Their Eyes Were Watching God: Chapters 1-6
Most "classic" novels are written by white European males, or white males who have just come from Europe to settle in New England. At least, that's the presentation we get in high school, reading Great Expectations or Les Miserables or Lord of the Flies or The Scarlet Letter or, God forbid, The Portrait of an Artist as a Young Man.
The commonness of the prose, the setting, even the stories themselves tends to turn us off to literature, and so we abandon it in college, never reading anything more challenging or cerebral than the Cosmopolitan article promising eight new positions that will drive your man crazy. And therefore, a lot of us never encounter the modern classics -- books that tell a story; books that use recent, local language; books we can understand.
It's especially frustrating for those of us who, shall we say, have a less-than-bleached heritage. Where are our great books? Who is writing the trials and travails of our fellows? Is anyone stepping up to provide our voice?
Once you start looking, you'll probably find it. For black women at the turn of the century, that voice was Zora Neale Hurston.
In Their Eyes Were Watching God, Hurston tells the story of Janie, an abandoned rape-child whose mother was also a less-than-consentual conception. Janie grows up with her grandmother, a former slave who is determined that this girl with no parents to speak of have a better life than Nanny or her own daughter did. For Nanny, this means settling down young with a well-off older gentleman and living high on the hog. But Janie has other ideas.
The blossoms of Nanny's pear tree carry visions of rapturous love to Janie's sixteen-year-old eyes, visions of being swept away on a current of romance and mutual adoration. This is what she wants, what she feels she deserves. Settling down for financial gain has no glory to her. What matters is love, affection, a partner who cherishes her the way she feels she should be cherished.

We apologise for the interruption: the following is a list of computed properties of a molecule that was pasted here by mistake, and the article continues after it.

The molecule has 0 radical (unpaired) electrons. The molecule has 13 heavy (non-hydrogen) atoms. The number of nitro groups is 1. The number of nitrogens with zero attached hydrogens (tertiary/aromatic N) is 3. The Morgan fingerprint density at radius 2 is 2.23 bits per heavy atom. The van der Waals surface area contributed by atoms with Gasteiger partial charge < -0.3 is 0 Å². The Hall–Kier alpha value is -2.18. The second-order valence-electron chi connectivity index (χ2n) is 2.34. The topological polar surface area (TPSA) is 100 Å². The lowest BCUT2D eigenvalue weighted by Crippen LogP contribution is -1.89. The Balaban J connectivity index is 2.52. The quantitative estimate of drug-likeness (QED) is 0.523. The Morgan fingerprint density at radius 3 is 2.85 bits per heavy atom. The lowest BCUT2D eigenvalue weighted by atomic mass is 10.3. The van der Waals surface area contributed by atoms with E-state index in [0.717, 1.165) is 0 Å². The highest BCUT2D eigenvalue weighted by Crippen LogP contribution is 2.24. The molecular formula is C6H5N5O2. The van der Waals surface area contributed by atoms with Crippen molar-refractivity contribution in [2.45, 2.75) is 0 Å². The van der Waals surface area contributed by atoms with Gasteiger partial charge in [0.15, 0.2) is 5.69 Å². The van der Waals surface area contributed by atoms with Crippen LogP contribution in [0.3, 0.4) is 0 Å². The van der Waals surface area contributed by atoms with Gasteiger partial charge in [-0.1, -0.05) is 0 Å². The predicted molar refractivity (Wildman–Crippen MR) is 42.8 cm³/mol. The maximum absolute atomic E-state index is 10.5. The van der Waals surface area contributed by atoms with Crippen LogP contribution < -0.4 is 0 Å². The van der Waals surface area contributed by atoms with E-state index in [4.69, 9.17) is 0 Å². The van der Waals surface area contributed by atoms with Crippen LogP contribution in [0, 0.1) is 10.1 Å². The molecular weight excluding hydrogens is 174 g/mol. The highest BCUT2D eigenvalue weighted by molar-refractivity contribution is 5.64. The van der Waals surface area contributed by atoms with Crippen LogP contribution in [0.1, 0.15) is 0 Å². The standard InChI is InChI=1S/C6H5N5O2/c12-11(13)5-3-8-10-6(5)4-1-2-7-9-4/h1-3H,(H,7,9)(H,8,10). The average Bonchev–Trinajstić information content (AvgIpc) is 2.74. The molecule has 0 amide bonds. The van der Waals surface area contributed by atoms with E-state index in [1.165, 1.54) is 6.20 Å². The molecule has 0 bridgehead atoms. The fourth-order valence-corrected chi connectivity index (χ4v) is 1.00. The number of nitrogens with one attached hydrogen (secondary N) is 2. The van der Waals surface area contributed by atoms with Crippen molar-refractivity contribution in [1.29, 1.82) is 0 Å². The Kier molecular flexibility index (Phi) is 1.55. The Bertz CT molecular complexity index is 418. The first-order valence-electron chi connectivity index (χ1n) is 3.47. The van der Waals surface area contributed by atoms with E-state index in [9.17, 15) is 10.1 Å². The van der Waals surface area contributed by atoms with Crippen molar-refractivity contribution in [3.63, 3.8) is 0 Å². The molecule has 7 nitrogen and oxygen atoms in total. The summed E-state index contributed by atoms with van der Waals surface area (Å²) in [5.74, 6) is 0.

Up to where I've read so far, though, Janie's not getting it. The first guy she marries is Nanny's choice, the elder Logan Killicks who owns land and has money. Before long, Joe Starks shows up and sweeps her off her feet with promises, but then gets caught up in his own quest for power and glory as mayor of a new all-black town in Florida. Both of these men want Janie to sit back and look pretty, which is what a woman is good for, right?
At the time Hurston wrote this novel, a female character with as much independence and mental capacity as Janie has was unprecedented, especially for a black woman not long after Emancipation. The portrayal came off as unbelievable to critics at the time, but today Janie's sass and swagger is completely in keeping with the sisters who are doing it for themselves.
A side note: Hurston writes her character's speech phonetically, carrying the sound of the Southern black in her text. As the entire story is essentially a flashback, told by Janie to her best friend after the fact, I almost put the book down, thinking I was going to have to fight dialect for 180 pages. Fortunately, about two pages into Chapter 2, Hurston goes back to the narrative voice and tells Janie's story herself.
What happens next? Does Janie find love? Will Joe realize he's treating her poorly? What's with the dead mule? Hey, how do I know? I haven't read any further myself.
Posted by Endymion at January 18, 2008 09:06 AM